July 21, 2014 - July 28, 2014
Ever since she was a little girl, Deborah Carter dreamed of one day teaching others.
“When I was in elementary school, a teacher asked me what did I want to be when I grew up,” recalled Carter, chairperson and instructor in Coahoma Community College’s business department.
She asked if I wanted to be a secretary. I told her, ‘No. I would love to try to teach those classes.’ I remember that. …I was in the 4th grade.”
That dream stuck with Carter, and she was later inspired by her high school teachers to narrow that focus down to business.
“I looked up to my instructors that taught business courses during high school. I decided then that I wanted to be a business teacher. It was something that has always been an interest of mine,” she said.
Carter is a proud graduate of Coahoma Agricultural High School and went on to receive a bachelor’s degree in business accounting from Alcorn State University and a master’s degree in Business Administration from Delta State University.
After college, Carter worked her way up the ladder as an accountant, securing a very rewarding salary. However, she decided to leave it all behind to pursue her dream of helping others. Carter joined CCC’s faculty in Jan. 1998, and was promoted to department chair in 2000.
She said she enjoys working at CCC, and is especially grateful for the support she’s received from her mentors, which include Rita Hanfor, Jerone Shaw and the late Beatta Stewart.
“I’ve seen the college grow. When I’ve started we had a little over 1,000 students to as many as 3,000,” Carter said.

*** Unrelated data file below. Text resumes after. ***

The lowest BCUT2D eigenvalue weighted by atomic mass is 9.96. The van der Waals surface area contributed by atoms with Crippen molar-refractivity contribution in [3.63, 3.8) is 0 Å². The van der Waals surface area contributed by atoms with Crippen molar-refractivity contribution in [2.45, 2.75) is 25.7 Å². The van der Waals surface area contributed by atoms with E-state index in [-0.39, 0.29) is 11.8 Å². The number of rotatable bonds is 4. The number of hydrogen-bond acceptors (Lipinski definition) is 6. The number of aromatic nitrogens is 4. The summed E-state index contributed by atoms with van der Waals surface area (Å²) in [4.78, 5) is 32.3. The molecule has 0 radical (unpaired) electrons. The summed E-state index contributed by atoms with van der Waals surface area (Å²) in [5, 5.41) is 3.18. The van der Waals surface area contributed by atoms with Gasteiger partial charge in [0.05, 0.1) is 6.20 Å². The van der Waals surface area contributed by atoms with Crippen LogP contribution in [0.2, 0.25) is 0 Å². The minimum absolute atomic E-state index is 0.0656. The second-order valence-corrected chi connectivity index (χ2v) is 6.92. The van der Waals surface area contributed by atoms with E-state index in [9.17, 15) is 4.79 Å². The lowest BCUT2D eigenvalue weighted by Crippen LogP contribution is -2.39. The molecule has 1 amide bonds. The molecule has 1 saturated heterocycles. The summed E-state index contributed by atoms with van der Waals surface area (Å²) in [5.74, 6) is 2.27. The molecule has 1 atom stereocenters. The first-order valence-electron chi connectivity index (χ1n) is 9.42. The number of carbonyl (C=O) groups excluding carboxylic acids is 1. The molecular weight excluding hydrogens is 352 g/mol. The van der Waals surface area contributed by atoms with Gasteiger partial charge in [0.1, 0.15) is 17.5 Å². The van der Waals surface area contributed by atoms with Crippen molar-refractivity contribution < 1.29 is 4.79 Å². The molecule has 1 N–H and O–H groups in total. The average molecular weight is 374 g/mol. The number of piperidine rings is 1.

“I’ve also seen the infrastructure and the landscape grow and become even more beautiful. I’ve actually witnessed the construction of three new buildings on campus.”
Today, Carter is inspiring her own students to develop into business professionals.
“I’m so proud and I just have so much joy when I see my former students doing well,” Carter said. “Several of them are now working at CCC or have finished up at a 4-year university and are working towards their master’s degree or PH.D. If I had to sum up my experience, it’s been enjoyable and rewarding to see my students grow and become successful members of their communities.”
Carter is known by students for her down-to-earth but no-nonsense approach.
“When I attend meetings they always tell me that my students act like they’re a little bit more mature. That’s because I make sure they act mature. I tell them that they’re not in high school anymore; it’s time to step up,” she said.
Carter has been selected as CCC’s Higher Education Appreciation Day Working For Academic Excellence (HEADWAE) faculty honoree for both 2003 and 2014. It’s an honor that she’s certainly worthy of. Carter is the president of the CCC’s Faculty Association, CCC’s Sam Walton Fellow, and is one of the sophomore class sponsors. She is also a book reviewer for McGraw Hill Publishing and has attended conferences in Tucson, Nashville and Burr Ridge Il. In addition, Carter has served on several accreditation committees for SACS. Her memberships include the North Delta Alumni Association, Delta State University Alumni Association, Damascus Missionary Baptist Church, Iota Delta Omega Chapter of Alpha Kappa Alpha Sorority, HBCU Business School Deans and Chairs, National Business Education Association, and Teachers of Accounting at Two-Year Colleges (TACTYC).
But despite her many obligations, Carter said she always keeps her main goal in focus.
“I think one thing teachers should never forget is that our students are our customers. How do you treat a customer? You be proactive with you customer from the beginning. We’re here to serve them. It doesn’t matter if they’re trying to get a GED, certificate or associate’s degree—they all should be treated with respect,” she said.